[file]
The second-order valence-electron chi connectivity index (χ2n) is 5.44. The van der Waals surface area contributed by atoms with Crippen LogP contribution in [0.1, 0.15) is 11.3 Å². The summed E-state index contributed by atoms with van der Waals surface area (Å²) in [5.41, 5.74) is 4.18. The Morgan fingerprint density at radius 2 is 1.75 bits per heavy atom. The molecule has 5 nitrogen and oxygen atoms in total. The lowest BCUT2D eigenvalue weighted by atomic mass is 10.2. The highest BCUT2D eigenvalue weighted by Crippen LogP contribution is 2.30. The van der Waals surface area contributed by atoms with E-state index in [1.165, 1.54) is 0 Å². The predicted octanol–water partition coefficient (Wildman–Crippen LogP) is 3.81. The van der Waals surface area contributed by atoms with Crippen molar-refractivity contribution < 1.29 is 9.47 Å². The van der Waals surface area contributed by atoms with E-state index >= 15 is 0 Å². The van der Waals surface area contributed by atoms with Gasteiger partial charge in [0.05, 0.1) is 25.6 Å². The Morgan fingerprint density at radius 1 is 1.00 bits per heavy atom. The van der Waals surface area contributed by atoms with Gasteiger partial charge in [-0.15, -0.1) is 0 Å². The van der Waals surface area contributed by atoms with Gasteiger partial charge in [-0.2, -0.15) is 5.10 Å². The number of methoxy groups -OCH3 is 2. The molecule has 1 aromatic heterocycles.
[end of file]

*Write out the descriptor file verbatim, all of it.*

The second-order valence-electron chi connectivity index (χ2n) is 5.44. The van der Waals surface area contributed by atoms with Crippen LogP contribution in [0.1, 0.15) is 11.3 Å². The summed E-state index contributed by atoms with van der Waals surface area (Å²) in [5.41, 5.74) is 4.18. The Morgan fingerprint density at radius 2 is 1.75 bits per heavy atom. The molecule has 5 nitrogen and oxygen atoms in total. The lowest BCUT2D eigenvalue weighted by atomic mass is 10.2. The highest BCUT2D eigenvalue weighted by Crippen LogP contribution is 2.30. The van der Waals surface area contributed by atoms with E-state index in [1.165, 1.54) is 0 Å². The predicted octanol–water partition coefficient (Wildman–Crippen LogP) is 3.81. The van der Waals surface area contributed by atoms with Crippen molar-refractivity contribution < 1.29 is 9.47 Å². The van der Waals surface area contributed by atoms with E-state index >= 15 is 0 Å². The van der Waals surface area contributed by atoms with Gasteiger partial charge in [0.05, 0.1) is 25.6 Å². The Morgan fingerprint density at radius 1 is 1.00 bits per heavy atom. The van der Waals surface area contributed by atoms with Gasteiger partial charge in [-0.15, -0.1) is 0 Å². The van der Waals surface area contributed by atoms with Gasteiger partial charge in [-0.2, -0.15) is 5.10 Å². The number of methoxy groups -OCH3 is 2. The molecule has 1 aromatic heterocycles.